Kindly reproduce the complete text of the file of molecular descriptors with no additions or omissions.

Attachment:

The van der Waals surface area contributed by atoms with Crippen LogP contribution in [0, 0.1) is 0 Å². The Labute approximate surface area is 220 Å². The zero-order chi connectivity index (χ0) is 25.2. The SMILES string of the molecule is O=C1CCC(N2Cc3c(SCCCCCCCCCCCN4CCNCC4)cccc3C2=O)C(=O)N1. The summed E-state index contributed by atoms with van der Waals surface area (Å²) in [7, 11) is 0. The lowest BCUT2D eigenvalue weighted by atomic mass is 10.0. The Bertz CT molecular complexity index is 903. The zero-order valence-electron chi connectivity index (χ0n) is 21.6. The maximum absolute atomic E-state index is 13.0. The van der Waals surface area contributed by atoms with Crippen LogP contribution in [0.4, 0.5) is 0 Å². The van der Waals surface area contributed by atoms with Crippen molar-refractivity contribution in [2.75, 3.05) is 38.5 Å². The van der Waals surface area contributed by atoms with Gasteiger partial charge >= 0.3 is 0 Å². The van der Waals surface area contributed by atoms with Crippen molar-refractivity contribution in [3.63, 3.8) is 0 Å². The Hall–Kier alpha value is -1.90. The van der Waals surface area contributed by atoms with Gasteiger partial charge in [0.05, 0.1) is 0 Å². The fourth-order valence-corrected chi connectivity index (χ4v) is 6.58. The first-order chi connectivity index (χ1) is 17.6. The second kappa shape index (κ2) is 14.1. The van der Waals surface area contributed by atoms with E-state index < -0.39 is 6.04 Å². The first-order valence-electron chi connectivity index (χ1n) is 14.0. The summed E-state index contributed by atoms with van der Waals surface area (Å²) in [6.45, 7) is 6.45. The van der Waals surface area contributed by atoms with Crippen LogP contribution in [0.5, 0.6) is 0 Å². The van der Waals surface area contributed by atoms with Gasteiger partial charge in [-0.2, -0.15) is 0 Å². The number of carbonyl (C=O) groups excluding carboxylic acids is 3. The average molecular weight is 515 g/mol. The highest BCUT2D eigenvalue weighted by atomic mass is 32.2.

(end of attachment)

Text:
The van der Waals surface area contributed by atoms with Crippen LogP contribution in [0, 0.1) is 0 Å². The Labute approximate surface area is 220 Å². The zero-order chi connectivity index (χ0) is 25.2. The SMILES string of the molecule is O=C1CCC(N2Cc3c(SCCCCCCCCCCCN4CCNCC4)cccc3C2=O)C(=O)N1. The summed E-state index contributed by atoms with van der Waals surface area (Å²) in [7, 11) is 0. The lowest BCUT2D eigenvalue weighted by atomic mass is 10.0. The Bertz CT molecular complexity index is 903. The zero-order valence-electron chi connectivity index (χ0n) is 21.6. The maximum absolute atomic E-state index is 13.0. The van der Waals surface area contributed by atoms with Crippen LogP contribution in [0.4, 0.5) is 0 Å². The van der Waals surface area contributed by atoms with Crippen molar-refractivity contribution in [2.75, 3.05) is 38.5 Å². The van der Waals surface area contributed by atoms with Gasteiger partial charge >= 0.3 is 0 Å². The van der Waals surface area contributed by atoms with Crippen molar-refractivity contribution in [3.63, 3.8) is 0 Å². The Hall–Kier alpha value is -1.90. The van der Waals surface area contributed by atoms with Gasteiger partial charge in [0.05, 0.1) is 0 Å². The fourth-order valence-corrected chi connectivity index (χ4v) is 6.58. The first-order chi connectivity index (χ1) is 17.6. The second kappa shape index (κ2) is 14.1. The van der Waals surface area contributed by atoms with E-state index < -0.39 is 6.04 Å². The first-order valence-electron chi connectivity index (χ1n) is 14.0. The summed E-state index contributed by atoms with van der Waals surface area (Å²) in [6.45, 7) is 6.45. The van der Waals surface area contributed by atoms with Crippen LogP contribution in [0.5, 0.6) is 0 Å². The van der Waals surface area contributed by atoms with Gasteiger partial charge in [-0.2, -0.15) is 0 Å². The number of carbonyl (C=O) groups excluding carboxylic acids is 3. The average molecular weight is 515 g/mol. The highest BCUT2D eigenvalue weighted by atomic mass is 32.2.